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Piercings

Discussion in 'Personal' started by Bonnie23, Sep 9, 2017.

  1. Bonnie23

    Bonnie23 Occasional commenter

    Hi,

    I hope your first week back hasn't been too manic. This is no means a worry or a dilemma, just a simple wondering and the opportunity for a friendly discussion.

    Earlier in the week I had to talk to my tutor group about a few piercings I'd seen pop up. Our school rules are that they are allowed two studs in their ears, the school is a bit lenient on this for example you can have an upper ear piercing and one other or two studs in the lobes, but no more than that - basically no more than two pieces of jewellery in the ear.

    However doing this I felt quite hypocritical. I have my lobes pierced twice and two other piercings, giving six piercings in total. I was interviewed with my piercings in, I was hired with them in and they have never been questioned at the school.

    What are your views? Should teachers be allowed piercings? Tattoos? (I have none on show at any point). Should students be allowed to have piercings if they want them?
     
  2. Jude Fawley

    Jude Fawley Star commenter

    Thankfully, I don't live and work in such a petty-minded environment. Some adults never grew up and are fixated on appearance. They're shallow people but you can't tell by looking at them.
     
    Bonnie23 likes this.
  3. Flere-Imsaho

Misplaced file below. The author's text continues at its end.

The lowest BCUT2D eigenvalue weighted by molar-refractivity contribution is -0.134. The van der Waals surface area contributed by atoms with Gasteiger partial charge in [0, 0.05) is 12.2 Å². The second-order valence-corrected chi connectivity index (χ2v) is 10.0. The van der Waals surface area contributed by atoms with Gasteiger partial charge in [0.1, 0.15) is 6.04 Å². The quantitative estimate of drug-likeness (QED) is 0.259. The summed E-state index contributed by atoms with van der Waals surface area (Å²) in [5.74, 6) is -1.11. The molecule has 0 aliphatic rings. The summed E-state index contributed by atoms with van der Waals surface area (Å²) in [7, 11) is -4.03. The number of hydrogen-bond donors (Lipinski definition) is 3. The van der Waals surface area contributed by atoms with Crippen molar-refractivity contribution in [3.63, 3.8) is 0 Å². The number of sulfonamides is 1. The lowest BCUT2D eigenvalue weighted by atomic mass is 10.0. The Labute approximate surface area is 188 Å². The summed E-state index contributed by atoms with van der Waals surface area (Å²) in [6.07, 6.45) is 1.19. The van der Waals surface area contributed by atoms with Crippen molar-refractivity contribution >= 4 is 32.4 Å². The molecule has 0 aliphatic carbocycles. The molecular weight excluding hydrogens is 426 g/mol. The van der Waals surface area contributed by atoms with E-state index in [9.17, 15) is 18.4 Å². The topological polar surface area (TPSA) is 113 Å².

Flere-Imsaho Star commenter

    Presumably you don't have to follow all the rules the pupils do. Why does this one feel hypocritical and not others?
     
  4. Bonnie23

    Bonnie23 Occasional commenter

    An interesting point - possibly because other parts of my appearance follow the same sort of rules, smart clothing, natural looking hair colour, etc.
     
  5. Jude Fawley

    Jude Fawley Star commenter

    Just another brick in the wall.
     
  6. schoolsout4summer

    schoolsout4summer Star commenter

    [QUOTE="Jude Fawley, post: 12220297, member: 489237
    "Some adults never grew up and are fixated on appearance".
    Quite so. However, if they are schoolteachers, who influence and act as role models for impressionable youngsters, you can easily spot them because they will often sport red tinted hair, tattoos and/or piercings - all completely inappropriate for a school teacher in a school setting.
    [​IMG]
     
  7. les25paul

    les25paul Star commenter

    You are an adult not a child and as such do not have to follow the same rules as the children.
     
  8. Bonnie23

    Bonnie23 Occasional commenter

    This seems to be bit of an extreme point...
     
  9. Jude Fawley

    Jude Fawley Star commenter